Tag Archives: pogroms

Everything Must Go (Or, why it pays to have a pogrom in your DNA.)

After months of waiting, crying in the building department, and all but offering myself up to the gods of Yonkers (because, surely there is more than one), we finally got our construction permit. Still, we weren’t starting anytime soon. Our contractor told us we’d have to wait a few weeks while he finished up the job he took when we got delayed.

And then, in a text, he told us he could start in 48 hours. (I’m trying to ignore the nagging feeling that this guy may not have been the best choice, but I’m keeping that to myself for now.)

Here’s what I learned:

1. It helps to have a pogrom (or three) in your DNA. Polish ancestry means one thing if you’re Jewish: You can pack in a flash, even when there aren’t Cossacks at the door. As I used my great-grandmother’s linen tablecloths to wrap my dishes (once the newspaper ran out), I had enough time to hum the entire score of Fiddler. Good times.

2. Jet lag is AWESOME when you have stuff to do! Turns out, keeping my watch on NY time during our trip may have kept me awake the entire time, but it didn’t ensure that I’d come home on local time. (Who knew?) So, I hopped out of bed at 3.45 AM and got cracking on packing the kitchen and tossing anything that does not bring me pleasure. (This was a good thing. Because M is no fan of throwing out anything and believes this whole de-cluttering movement is nothing more than an excuse to buy more shit, I usually have to toss things under cover of darkness.)

3. I was put on this earth to answer the question: How many glass jars can one person own?

4. I apparently also have a thing for egg cups.

5. M has a thing for free water bottles. The shittier the bottle, the more we have. If you happen to need one, there will be a box of them in front of our house as of 4AM. (shhh.)

I’ve been awake for over a week and I have miles to go.

If Marie Kondo calls, I’ll be throwing out egg cups.

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Would You Care to Pogrom? 

A friend of mine recently bemoaned the fact that in LA, where she and her family live, her kids spend years learning California history in school. Here on the east coast, California doesn’t even exist in the time period that occupies our kids’ thoughts from grade school through middle school. We have been living in New York for almost two years, my kids are scattered in several grades, and from what I gather, there is nothing much on the history curriculum other than the scintillating period leading up to, and including Colonial America.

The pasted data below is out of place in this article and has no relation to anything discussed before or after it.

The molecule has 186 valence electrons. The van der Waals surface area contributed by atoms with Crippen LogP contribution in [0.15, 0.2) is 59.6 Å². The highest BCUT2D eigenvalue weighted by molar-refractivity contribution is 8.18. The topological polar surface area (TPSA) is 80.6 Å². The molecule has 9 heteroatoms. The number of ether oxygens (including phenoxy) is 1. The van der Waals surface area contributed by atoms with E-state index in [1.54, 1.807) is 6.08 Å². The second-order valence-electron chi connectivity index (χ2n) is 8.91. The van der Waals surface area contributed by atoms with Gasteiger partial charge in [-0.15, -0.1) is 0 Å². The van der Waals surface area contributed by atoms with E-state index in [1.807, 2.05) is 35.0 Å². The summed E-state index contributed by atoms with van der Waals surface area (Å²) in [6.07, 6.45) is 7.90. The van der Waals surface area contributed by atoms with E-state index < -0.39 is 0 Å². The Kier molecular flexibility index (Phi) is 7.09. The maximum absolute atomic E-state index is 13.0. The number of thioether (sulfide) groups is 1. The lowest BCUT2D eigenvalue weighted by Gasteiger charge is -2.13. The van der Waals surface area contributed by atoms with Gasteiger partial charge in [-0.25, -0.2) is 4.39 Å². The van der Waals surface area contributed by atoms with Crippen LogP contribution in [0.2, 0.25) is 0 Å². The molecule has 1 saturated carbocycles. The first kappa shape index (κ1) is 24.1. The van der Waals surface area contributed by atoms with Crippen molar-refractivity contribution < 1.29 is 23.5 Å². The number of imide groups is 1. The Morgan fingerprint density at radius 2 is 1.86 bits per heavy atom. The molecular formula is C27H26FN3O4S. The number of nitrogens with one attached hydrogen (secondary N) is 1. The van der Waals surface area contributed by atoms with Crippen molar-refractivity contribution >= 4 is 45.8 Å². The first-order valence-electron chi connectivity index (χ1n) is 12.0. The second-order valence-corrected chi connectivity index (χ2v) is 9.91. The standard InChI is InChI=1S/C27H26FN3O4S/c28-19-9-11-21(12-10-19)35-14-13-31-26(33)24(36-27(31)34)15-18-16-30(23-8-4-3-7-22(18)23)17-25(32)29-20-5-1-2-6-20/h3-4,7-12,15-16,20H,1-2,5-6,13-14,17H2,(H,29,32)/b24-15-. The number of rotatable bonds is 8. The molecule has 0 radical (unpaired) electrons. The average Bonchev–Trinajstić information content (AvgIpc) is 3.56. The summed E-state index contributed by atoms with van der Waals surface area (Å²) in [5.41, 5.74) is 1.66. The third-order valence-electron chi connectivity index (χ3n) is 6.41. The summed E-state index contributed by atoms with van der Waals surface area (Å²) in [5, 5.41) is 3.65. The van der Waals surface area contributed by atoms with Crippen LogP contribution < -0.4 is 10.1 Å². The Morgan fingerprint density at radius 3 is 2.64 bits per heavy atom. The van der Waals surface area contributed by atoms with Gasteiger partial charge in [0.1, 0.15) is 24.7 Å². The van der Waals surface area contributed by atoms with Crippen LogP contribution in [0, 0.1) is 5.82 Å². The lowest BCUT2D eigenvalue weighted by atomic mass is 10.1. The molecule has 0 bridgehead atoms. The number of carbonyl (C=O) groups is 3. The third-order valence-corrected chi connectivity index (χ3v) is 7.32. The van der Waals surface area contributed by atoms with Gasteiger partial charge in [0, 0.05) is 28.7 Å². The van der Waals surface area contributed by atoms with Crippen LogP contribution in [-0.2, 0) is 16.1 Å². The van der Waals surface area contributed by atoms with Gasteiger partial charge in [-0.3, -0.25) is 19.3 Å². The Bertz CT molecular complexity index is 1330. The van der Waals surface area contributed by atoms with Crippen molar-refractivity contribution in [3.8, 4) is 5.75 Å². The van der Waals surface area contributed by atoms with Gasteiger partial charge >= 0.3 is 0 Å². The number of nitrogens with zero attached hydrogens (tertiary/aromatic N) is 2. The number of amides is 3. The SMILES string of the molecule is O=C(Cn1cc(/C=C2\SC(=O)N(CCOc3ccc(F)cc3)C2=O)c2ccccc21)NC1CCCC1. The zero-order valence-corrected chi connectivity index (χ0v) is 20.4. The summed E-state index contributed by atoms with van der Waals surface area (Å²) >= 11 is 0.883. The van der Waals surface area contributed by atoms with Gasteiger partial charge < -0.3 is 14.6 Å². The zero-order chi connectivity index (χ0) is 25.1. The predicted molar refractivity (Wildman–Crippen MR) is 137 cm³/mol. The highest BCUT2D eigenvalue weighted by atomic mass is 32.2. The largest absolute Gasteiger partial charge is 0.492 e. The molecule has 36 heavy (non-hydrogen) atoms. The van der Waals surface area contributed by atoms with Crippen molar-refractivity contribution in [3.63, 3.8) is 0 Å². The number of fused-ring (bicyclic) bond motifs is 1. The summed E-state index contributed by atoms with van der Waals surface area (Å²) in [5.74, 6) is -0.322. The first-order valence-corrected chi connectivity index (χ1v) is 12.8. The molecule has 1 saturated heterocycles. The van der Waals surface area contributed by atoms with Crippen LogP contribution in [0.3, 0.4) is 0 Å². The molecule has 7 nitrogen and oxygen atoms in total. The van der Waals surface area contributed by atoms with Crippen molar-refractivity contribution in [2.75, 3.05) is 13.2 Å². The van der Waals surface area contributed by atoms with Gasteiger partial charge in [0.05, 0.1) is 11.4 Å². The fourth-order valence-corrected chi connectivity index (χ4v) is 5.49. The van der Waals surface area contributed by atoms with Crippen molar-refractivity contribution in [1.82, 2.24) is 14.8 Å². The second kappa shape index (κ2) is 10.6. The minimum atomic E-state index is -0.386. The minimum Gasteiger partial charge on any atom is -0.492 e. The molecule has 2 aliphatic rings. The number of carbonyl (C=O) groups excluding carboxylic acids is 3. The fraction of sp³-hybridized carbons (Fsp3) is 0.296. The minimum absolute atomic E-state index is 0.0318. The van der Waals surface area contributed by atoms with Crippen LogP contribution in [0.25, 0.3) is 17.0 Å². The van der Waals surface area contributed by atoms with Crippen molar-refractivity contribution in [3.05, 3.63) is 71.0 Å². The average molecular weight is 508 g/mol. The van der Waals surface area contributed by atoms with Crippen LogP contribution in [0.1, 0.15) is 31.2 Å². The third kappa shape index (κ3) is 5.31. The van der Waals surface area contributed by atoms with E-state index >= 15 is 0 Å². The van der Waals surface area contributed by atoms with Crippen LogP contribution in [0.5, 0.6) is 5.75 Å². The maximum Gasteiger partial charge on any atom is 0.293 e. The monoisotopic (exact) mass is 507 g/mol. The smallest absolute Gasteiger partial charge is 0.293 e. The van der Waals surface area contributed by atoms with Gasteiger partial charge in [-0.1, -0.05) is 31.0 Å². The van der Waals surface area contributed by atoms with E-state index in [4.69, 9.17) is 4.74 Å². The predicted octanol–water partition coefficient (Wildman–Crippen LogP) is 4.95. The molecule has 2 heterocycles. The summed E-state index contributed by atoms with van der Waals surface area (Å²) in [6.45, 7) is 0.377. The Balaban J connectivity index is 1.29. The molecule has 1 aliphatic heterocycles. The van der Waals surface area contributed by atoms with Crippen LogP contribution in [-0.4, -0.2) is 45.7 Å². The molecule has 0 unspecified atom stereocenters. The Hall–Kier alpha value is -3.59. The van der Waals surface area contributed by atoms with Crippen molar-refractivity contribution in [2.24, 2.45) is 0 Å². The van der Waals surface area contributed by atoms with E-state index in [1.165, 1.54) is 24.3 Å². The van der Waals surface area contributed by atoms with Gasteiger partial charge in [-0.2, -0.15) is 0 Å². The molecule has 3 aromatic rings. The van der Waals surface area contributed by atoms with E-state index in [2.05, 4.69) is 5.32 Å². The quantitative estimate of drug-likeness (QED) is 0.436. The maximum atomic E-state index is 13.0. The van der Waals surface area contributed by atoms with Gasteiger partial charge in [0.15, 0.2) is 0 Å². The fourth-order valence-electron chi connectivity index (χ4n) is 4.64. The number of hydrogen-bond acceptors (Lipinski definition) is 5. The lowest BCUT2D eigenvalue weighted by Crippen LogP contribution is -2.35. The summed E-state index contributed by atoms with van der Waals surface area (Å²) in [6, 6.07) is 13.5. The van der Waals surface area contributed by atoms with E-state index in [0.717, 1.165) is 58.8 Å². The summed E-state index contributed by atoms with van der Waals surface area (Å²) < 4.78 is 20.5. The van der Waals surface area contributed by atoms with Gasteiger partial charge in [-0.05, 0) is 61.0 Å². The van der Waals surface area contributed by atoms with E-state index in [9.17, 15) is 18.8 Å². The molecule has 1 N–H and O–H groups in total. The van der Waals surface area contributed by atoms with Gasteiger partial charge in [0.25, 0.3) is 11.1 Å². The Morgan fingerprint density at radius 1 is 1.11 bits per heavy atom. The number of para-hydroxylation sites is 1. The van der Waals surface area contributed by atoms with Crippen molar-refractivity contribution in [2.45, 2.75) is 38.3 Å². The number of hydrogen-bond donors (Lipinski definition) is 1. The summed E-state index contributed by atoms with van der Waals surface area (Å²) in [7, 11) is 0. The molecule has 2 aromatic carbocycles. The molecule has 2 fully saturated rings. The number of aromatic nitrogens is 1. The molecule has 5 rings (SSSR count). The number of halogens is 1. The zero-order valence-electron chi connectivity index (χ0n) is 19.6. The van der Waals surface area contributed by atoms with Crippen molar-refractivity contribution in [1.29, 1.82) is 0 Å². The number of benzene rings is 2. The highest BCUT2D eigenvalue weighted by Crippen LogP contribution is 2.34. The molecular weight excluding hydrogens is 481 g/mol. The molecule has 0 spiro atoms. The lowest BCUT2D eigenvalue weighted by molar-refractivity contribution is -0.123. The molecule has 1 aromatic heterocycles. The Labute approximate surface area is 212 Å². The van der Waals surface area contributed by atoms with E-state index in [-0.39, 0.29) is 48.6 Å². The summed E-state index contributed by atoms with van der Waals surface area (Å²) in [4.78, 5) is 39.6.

From what I also gather, historical relevance aside, there is also nothing duller than Colonial America. Given that it wasn’t that long, nor was it the first (or last) revolution to occur, it is somewhat shocking to me that kids need to spend so much time learning about it and only it. Context aside, if you are teaching revolutions, couldn’t you also throw something saucy in there? Something French? Something Russian? Something Chinese? 

Another friend of mine,  a Bostonian (who tells me the New York obsession with all things colonial has NOTHING on what happens up in New England), recommended a book about the Romanov family for my boys. 



It’s a HUGE hit. What could be better than knowing that this entire gang is gonna lose it at the end of the book? What better villian than Rasputin (who a high school history teacher of mine once called “the Drunk Monk of Siberia”)?? God bless Thomas Paine, but these guys are far more interesting – not only to adolescents, but to their parents. (Interestingly enough, the most interesting thing about Thomas Paine was that he was a rare atheist in a sea of Puritans.)

In any history of Russia, there’s always a point in which the Jews get shafted. One night, while we were reading, we came to a section entitled: “Pogroms.” I asked the boys if they knew what a pogrom was. 

Boy number one: “Is it a dance?”

Me: No. It is not a dance. (Although it does sound like something Lizzie Bennet and Mr. Darcy may have done in public, to the accompaniment of a piano.)

Boy number two: “I know! I know! It’s related to Jacob DeGrom, who pitches for the Mets!”



ME: NO! It is in NO WAY related to a baseball player! A POGROM! A POGROM! THINK! (Forget school! How could I have let them get this old without knowing about this?)

Thanks to Candace Fleming, who wrote this terrific book, the boys now know what a pogrom is. 

Now, back to the Stamp Act….. (yawn). 

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